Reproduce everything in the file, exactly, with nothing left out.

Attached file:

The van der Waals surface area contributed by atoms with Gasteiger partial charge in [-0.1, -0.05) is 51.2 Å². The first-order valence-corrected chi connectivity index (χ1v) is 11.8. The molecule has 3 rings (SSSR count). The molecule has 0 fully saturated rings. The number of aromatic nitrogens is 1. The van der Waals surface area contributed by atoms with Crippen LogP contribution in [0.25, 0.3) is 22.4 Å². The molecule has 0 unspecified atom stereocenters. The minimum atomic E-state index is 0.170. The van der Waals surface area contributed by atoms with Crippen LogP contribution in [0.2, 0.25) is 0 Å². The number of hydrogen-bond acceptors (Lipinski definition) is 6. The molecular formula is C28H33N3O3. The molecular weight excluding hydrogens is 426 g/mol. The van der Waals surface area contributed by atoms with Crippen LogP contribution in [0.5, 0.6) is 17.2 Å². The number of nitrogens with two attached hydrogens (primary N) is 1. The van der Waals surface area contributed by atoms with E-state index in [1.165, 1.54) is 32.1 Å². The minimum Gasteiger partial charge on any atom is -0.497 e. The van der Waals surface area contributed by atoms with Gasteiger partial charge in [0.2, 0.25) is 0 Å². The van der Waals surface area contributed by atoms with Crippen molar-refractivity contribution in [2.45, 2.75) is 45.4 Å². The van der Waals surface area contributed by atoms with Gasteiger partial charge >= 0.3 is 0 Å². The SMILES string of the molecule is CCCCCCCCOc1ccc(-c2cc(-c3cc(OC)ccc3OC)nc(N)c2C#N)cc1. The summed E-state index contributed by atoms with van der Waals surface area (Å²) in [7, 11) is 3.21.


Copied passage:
The van der Waals surface area contributed by atoms with Gasteiger partial charge in [-0.1, -0.05) is 51.2 Å². The first-order valence-corrected chi connectivity index (χ1v) is 11.8. The molecule has 3 rings (SSSR count). The molecule has 0 fully saturated rings. The number of aromatic nitrogens is 1. The van der Waals surface area contributed by atoms with Crippen LogP contribution in [0.25, 0.3) is 22.4 Å². The molecule has 0 unspecified atom stereocenters. The minimum atomic E-state index is 0.170. The van der Waals surface area contributed by atoms with Crippen LogP contribution in [0.2, 0.25) is 0 Å². The number of hydrogen-bond acceptors (Lipinski definition) is 6. The molecular formula is C28H33N3O3. The molecular weight excluding hydrogens is 426 g/mol. The van der Waals surface area contributed by atoms with Crippen LogP contribution in [0.5, 0.6) is 17.2 Å². The number of nitrogens with two attached hydrogens (primary N) is 1. The van der Waals surface area contributed by atoms with E-state index in [1.165, 1.54) is 32.1 Å². The minimum Gasteiger partial charge on any atom is -0.497 e. The van der Waals surface area contributed by atoms with Gasteiger partial charge in [0.2, 0.25) is 0 Å². The van der Waals surface area contributed by atoms with Crippen molar-refractivity contribution in [2.45, 2.75) is 45.4 Å². The van der Waals surface area contributed by atoms with Gasteiger partial charge >= 0.3 is 0 Å². The SMILES string of the molecule is CCCCCCCCOc1ccc(-c2cc(-c3cc(OC)ccc3OC)nc(N)c2C#N)cc1. The summed E-state index contributed by atoms with van der Waals surface area (Å²) in [7, 11) is 3.21.